JACKSON – Mississippi’s revenue collections for the fiscal year that ended June 30 are $208.5 million less than the previous year.
Despite that decline, the budget the Legislature finally adopted is $250 million more than the budget for the recently completed fiscal year.
The Legislature this month completed what was the most difficult budgeting process in recent state history, wrapping things up in a second special session more than a week into the new fiscal year, which began July 1.
At first blush, it would appear that the Legislature, which passed the budget, and Gov. Haley Barbour, who signed it into law, were fiscally irresponsible.
It appears that, at a time when the eco-nomy continues to struggle and state tax collections continue to sag, the Legislature and Barbour are growing government.
Indeed, despite the dire economic situation, many state agencies are receiving an increase in funding.
The primary reason is the American Recovery and Reinvestment Act of 2009, commonly known as the federal stimulus package passed by Congress and signed into law by President Barack Obama earlier this year.
“Thank goodness,” said House Education Chairman Cecil Brown, D-Jackson, a key member of the Appropriations Committee. “The stimulus money made all the difference in the world.”
While revenue collections for the past year were $208.5 million less than the previous year, they were an even more staggering $400 million less than the official estimate used to construct last year’s budget, meaning legislators and Barbour started the budgeting process in a major fiscal hole.
Without the stimulus money, Brown said, there would have been massive layoffs of state employees, including teachers.
“There would have been huge cuts if not for the stimulus money,” Brown said. “There would have been layoffs. Programs would have been shut down.”
There is debate on the national level about whether the massive spending program is indeed stimulating a sagging economy, and Barbour himself has criticized the stimulus package.
But in terms of preventing massive cuts in state government programs, such as education and health care, the stimulus package achieved the desired goal in Mississippi.
Disbursed throughout the state budget for the current fiscal year are $523.1 million in stimulus funds, according to information provided by Senate Appropriations Committee Chair Alan Nunnelee, R-Tupelo.
Thanks to the stimulus money, “on the total budget we spent more money, but we had to cut some (agency) budgets,” Nunnelee explained.
For instance, the budget for the Department of Mental Health was cut $6.4 million, or 2.3 percent, while the budget for trial judges was slashed $1.5 million, or 7.1 percent.
Education fully funded
But thanks to stimulus funds, education from the kindergarten through the university level will be essentially fully funded.
In fact, the K-12 education budget will be $2.7 billion compared to $2.41 billion the previous year, according to figures compiled by the governor’s office.
But $130 million of that total, according to Barbour, is federal stimulus funds earmarked for special education and for Title I programs, typically designed to help underprivileged children.
A substantial portion of stimulus money – about $160 million – is directed toward general education purposes.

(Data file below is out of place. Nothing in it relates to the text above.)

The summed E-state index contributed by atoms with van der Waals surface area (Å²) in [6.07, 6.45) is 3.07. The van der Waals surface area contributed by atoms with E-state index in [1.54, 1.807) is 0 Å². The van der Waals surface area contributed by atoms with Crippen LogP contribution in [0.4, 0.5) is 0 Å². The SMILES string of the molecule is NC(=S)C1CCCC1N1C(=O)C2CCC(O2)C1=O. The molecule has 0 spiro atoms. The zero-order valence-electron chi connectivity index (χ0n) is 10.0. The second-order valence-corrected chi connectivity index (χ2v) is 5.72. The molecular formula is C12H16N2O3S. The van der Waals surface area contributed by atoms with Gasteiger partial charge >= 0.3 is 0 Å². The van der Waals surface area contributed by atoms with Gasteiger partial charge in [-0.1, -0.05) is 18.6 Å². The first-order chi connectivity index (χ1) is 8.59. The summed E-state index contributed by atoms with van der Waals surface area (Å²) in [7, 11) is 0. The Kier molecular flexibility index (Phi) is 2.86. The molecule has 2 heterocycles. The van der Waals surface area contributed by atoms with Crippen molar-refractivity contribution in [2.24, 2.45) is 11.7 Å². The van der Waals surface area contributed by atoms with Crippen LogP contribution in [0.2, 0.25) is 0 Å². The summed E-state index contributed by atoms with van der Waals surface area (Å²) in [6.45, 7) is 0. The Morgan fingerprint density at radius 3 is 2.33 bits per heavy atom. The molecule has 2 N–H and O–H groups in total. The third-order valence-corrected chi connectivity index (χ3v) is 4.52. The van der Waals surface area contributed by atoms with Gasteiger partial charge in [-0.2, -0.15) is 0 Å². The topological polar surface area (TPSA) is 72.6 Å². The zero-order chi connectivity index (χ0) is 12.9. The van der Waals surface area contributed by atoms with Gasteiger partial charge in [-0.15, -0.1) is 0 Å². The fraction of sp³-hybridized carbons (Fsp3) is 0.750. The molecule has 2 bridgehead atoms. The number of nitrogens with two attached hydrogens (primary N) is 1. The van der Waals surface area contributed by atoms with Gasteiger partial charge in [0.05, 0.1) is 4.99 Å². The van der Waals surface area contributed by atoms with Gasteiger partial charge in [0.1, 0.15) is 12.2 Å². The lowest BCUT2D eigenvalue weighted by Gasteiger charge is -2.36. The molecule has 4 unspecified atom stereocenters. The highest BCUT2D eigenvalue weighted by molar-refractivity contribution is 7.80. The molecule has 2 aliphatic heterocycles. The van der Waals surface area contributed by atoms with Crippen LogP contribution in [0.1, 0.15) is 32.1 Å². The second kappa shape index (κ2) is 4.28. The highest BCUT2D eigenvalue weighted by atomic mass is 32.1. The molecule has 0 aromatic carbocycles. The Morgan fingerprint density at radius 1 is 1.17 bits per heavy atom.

Plus, Medicaid, which perennially causes budget problems, was funded at the level requested by the agency’s leadership.
Overall, stimulus funding allowed cuts to be kept to a minimum, and the Legislature and Barbour were even able to save $60 million for the upcoming fiscal year, which many believe will be more difficult than the current one.
The Legislature and Barbour also left about $260 million in the state’s rainy day fund to deal with possible future tough economic times.
And they provided $38 million to help local governments hold down the cost of car tags.
The stimulus program was not the only reason the Legislature was able to escape possible budget collapse.
Other sources of new money included:
- An estimated $106 million per year from a 50-cent increase in the cigarette tax to 68 cents per pack. The increase took effect during May and generated $21.8 million during the past fiscal year.
- An estimated $10 million per year from an additional 25-cent-per-pack increase in the tax on smaller cigarette companies that did not participate in the settlement of the state lawsuit against the major companies during the 1990s.
- $60 million per year from an increase in the tax on hospital beds.
Plus, there were sources of one-time money used to prevent massive budget cuts. Among them:
- About $43 million in lawsuits settled by Attorney General Jim Hood.
- About $5 million from the sale of contraband cigarettes confiscated by state Auditor Stacy Pickering with the help of federal officials and other law enforcement groups.
- $30 million in fuel taxes earmarked for the Department of Transportation, but taken to plug holes in other budgets.
Without that money, and in the face of declining revenue collections, lawmakers would have faced a much more daunting task with the budget.
“You take away all those sources of revenue and combine it with a $400 million shortfall and it would have made it more of a challenge to fund the things we wanted to do,” said Senate Appropriations Vice Chair Doug Davis, R-Hernando.
Contact Bobby Harrison at (601) 353-3119 or firstname.lastname@example.org.
Bobby Harrison/NEMS Daily Journal